A Brief Disclaimer
While I am a moderator on the Gladiator discord, my opinions are my own, and nothing I say in this article should be taken as an ex-cathedra pronouncement regarding how the format is managed, or the guiding principles behind things like the Gladiator ban list. If you have any issues with my analysis, feel free to comment on this article and I will respond, but please don’t direct message format staff at 3 AM about it.
What makes a healthy metagame?
In reality, it’s easy to answer the central question posed by this article. What makes a healthy metagame? Just like any organization or society, the answer is one word: Diversity. In Magic, that means deck diversity. Magic: The Gathering is a sprawling game, in the last 27 years it has spawned over 20,000 unique cards, and those cards have translated into diverse strategies that allow players an array of options to win a match against one or more opponents. From the pro-tour to the kitchen table the game carries the promise that “you can win with the cards you’ve bought.” While that statement is a gross simplification of how tournament magic unfolds, I’m going to use it in my definition of what makes the game both engaging, and in particular, fun.
Deck diversity is also a principle that the games designer, Dr. Richard Garfield, baked into the core of the game play experience. In a 2014 interview with Vice, he said:
“In the early days, Magic often shifted in many ways we didn’t understand or expect. It was something that really excited me. It felt like the game was so complicated that there would be no way to predict it unless you intentionally broke the game by making super-powerful cards that would dominate the others. But the whole idea is to make it so that there’s a wide variety of playable decks. There’s just no way you can test everything, and so sometimes the game would move in ways the designers expected and sometimes it wouldn’t. One of the things I really like about games is that many times, once the designer has designed them, people take the ideas beyond where the designer anticipated.”
A healthy, diverse metagame is one that allows for players to access a range of strategies using powerful cards to produce game breaking effects. This is the key strength of the games design, and what has let it continue to grow, and thrive, for nearly three decades. On the strength of this design decision, Wizards of the Coast, which started as a small Role-Playing Game company, and has grown into a behemoth of an organization encompassing a large portion of the tabletop gaming market and posting $816 million in revenue in 2020 at the height of the COVID-19 pandemic. Powerful cards and diverse strategies draw in new players and generate the excitement that fuels this growth. Showing off these powerful cards and deck strategies has fueled the growth of online content creation, from casual gameplay like the most recent Loading Ready Run Pre-PreRelease, to in-depth pro level strategy guides like Paulo Vito Dama De Rosa’s analysis of the classic, “Who’s the Beatdown” concept.
Now that we’ve established what makes a healthy metagame, we can move on to what makes a metagame unhealthy. Based on the definition we established, the simplest answer is “cards that reduce the overall deck diversity of a format.” These cards fall into two broad categories, ones that make whole broad swath’s of deck archetypes unplayable, and cards that are auto-includes in every deck. Both these issues drive down deck diversity. Whether it’s a card like Oko, Thief of Crowns, which warps game play around it while hosing aggressive strategies to the point where decks have to stretch their mana-bases to play it because it is too strong, to colorless auto-includes like Smuggler’s Copter that begin showing up in 80-100% of all tournament decks regardless of deck archetype, these cards devastate overall deck diversity. In a sixty-card constructed format like Standard or Historic, this can mean that decks and matches start converging towards a central point, where every game starts to feel homogenized and, using the above example, revolves around “who resolved their Oko first.” Cards like this mean that the entire metagame is defined by them, either as a reaction to them, i.e. “does this card destroy or otherwise overcome the advantage Oko gives my opponent” or as the adoption of them i.e. “it is incorrect to not be playing Oko in the current metagame”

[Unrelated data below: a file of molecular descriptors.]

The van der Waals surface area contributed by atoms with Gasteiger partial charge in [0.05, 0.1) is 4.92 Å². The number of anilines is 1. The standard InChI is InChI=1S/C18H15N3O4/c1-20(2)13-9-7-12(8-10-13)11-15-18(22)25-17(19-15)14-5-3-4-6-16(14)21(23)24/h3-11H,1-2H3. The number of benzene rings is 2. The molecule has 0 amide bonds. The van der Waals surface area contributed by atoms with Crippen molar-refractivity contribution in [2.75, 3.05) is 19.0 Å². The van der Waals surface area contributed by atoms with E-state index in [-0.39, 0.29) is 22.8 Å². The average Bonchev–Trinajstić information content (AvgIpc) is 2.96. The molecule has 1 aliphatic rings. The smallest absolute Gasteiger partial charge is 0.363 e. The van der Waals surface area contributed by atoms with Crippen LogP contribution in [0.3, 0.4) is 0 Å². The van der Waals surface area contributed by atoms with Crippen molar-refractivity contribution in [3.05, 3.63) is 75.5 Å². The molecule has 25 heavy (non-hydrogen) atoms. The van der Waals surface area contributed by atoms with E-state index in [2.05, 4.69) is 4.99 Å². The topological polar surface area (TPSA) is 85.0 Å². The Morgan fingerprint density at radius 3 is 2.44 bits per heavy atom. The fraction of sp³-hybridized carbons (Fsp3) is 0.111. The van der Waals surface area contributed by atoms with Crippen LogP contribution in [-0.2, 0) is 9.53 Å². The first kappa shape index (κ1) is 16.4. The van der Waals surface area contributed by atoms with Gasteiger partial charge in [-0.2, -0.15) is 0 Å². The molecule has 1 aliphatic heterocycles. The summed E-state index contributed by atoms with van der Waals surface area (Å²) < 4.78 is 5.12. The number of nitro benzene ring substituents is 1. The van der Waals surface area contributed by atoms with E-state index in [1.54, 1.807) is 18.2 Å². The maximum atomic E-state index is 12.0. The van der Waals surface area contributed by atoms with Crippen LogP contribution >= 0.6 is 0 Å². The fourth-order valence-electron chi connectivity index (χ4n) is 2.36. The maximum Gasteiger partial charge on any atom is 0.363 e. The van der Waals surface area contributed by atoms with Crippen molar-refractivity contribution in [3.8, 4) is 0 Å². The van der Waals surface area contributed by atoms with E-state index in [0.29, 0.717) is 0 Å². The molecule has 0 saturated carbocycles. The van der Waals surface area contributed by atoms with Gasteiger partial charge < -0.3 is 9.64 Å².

At this point in the article, we need to take a step back and talk about Archetypes. In analyzing Magic: The Gathering decks it is an established short-hand to define a deck based on its color identity, and an overall deck archetype that defines what its strategy is to win the game. There are a few established archetypes that each encompass hundreds of individual decks. These are Aggro, Midrange, Control, and Combo. In a diverse metagame, players should have the confidence to sleeve up decks in these archetypes because they are all viable.
Each of the archetypes has different strengths and weaknesses against the other archetypes and so the “meta-decision” of which deck to bring to a particular tournament, whether it is the Pro-Tour, a Friday Night Magic tournament at an LGS, or a league on the Gladiator discord is actually a component of game play. You deck decision is actually the first game choice you make, and is a factor in your victory. For example, aggro decks tend to beat up on combo decks because they present constant pressure on your opponent’s life total. While you spend the first few turns trying to set up your combo win, your opponent is continually decreasing your life total, presenting you with a clock. Control decks can beat aggro by slowing down that clock, stopping it, and then having the clock start moving in the other direction. Midrange decks have a good game against control and aggro because of their ability to pivot between more controlling strategies, and more aggressive strategies. Continually manipulating the calculous of that “who’s the beatdown” question I mentioned above. Sub-categories of these macro-archetypes further refine this, whether it is seeking to strengthen their match-up vs control for an aggro deck, as in Modern decks that utilize Aether Vial (Merfolk, Humans, etc), or combo/control hybrids like Splinter Twin that seek to play the control game plan until they can commit to the game winning combo while their opponent can’t interact with it. This aspect of deck selection and construction is the “game” part of the phrase “metagame.”
In an unhealthy metagame your options for this decision are severely constrained. When one archetype dominates you have to make the decision “do I play the deck, or the deck that beats that deck” Binary deck selection is the major symptom of an unhealthy metagame.